Throughout Springsteen’s career, he’s always done a good job of documenting the times we live in. Darkness on the Edge of Town features gritty working-class characters in over their heads and trying to survive. Born in the U.S.A. also tackles blue-collar issues, especially Ronald Reagan’s trickle down economics and what it did to our country in terms of increasing economic disparity. Then, in the 1990s, Springsteen released the quiet acoustic album The Ghost of Tom Joad with a lot of songs from the immigrant’s point of view. On his latest album, Wrecking Ball, out this week, Springsteen addresses these issues again and the financial crash and economic meltdown that put a lot of people out of work. This album, in my opinion, is one of Springsteen’s best. It is big and epic, topical and direct. Springsteen manages to contrast reality with the promises of the American dream and point out the stark differences.
Musically, Wrecking Ball is one of Springsteen’s most diverse albums, a criss-cross of genres, folk, gospel, rock, and even some hip-hop. “Shackled and Drawn” sounds like an old chain gang song. It also has some of his most poignant working-class lyrics. He sings, “Gambling man rolls the dice/workingman pays the bill/It’s still fat and easy up on banker’s hill/up on banker’s hill, the party’s going strong/down here below we’re shackled and drawn.” Has there been a song, poem, or novel in the last few years that so clearly highlights the economic inequality that has skyrocketed in this country?
Some of the tracks feel like sequels to some of his earlier work. “Death to My Hometown” could be seen as a follow-up to “My Hometown” from Born in the U.S.A. In the new track, there’s nothing left in the hometown. Springsteen sings, “They destroyed our families, factories/and they took our homes/They left our bones on the plains/The vultures picked the bones.” What a rustbelt anthem and truth!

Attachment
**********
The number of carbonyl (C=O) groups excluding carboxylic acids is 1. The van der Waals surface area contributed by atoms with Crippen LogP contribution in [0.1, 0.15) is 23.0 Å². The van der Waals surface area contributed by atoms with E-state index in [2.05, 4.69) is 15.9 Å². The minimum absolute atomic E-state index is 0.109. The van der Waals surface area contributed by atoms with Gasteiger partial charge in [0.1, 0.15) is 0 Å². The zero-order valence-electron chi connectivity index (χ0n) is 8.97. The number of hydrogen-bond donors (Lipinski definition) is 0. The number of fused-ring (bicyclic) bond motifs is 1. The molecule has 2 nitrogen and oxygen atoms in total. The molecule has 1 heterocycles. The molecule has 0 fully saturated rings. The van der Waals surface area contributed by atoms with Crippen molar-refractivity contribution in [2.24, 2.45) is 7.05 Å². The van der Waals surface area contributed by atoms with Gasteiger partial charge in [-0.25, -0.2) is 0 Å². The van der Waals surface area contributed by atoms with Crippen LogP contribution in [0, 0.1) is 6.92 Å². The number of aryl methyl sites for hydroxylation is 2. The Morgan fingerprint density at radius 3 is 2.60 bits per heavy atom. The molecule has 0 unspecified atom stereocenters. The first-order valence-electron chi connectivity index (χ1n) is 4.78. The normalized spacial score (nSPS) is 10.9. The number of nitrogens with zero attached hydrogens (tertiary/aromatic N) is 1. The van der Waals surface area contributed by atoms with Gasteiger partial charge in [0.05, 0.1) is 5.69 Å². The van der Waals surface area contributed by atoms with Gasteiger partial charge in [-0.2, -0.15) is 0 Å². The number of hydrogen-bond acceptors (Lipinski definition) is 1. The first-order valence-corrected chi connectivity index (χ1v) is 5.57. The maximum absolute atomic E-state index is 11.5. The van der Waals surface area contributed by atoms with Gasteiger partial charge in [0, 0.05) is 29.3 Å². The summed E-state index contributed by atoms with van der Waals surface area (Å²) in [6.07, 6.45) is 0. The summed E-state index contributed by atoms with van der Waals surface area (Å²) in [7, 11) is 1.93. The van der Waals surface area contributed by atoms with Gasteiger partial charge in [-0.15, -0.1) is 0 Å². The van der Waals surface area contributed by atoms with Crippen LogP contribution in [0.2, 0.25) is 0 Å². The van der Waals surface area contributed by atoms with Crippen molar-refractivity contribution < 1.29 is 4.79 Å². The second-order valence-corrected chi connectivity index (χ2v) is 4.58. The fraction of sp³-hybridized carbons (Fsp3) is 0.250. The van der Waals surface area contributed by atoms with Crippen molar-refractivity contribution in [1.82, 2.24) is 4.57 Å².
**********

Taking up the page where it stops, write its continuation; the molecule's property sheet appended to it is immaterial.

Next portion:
However, the tracks on Wrecking Ball differ from some of Springsteen’s other working-class narratives in the sense that the working-class is starting to rise up and fight back. On “Death to My Hometown,” he sings, “Be ready when they come/for they’ll be returning/sure as the rising sun.” Springsteen wrote a lot of the songs before the Occupy movement really took off, but he obviously realized enough was enough and America needs a social movement again to challenge power.
The album’s title track is also punctuated with some optimism in the simple refrain, “Hard times come and hard times go.” That seems to be a reoccurring theme on the album. A lot of the tracks state that America has always had periods of economic divide and great uncertainty, so it’s important for people to take care of each other through difficult times, and somehow, we’ll survive.
Wrecking Ball accurately depicts the times we live in, the great economic divides and inequality, and while the album may feature some of the angriest lyrics the Boss has ever penned, it is clear he believes we will get through this if we take care of each other. Hard times come and hard times go.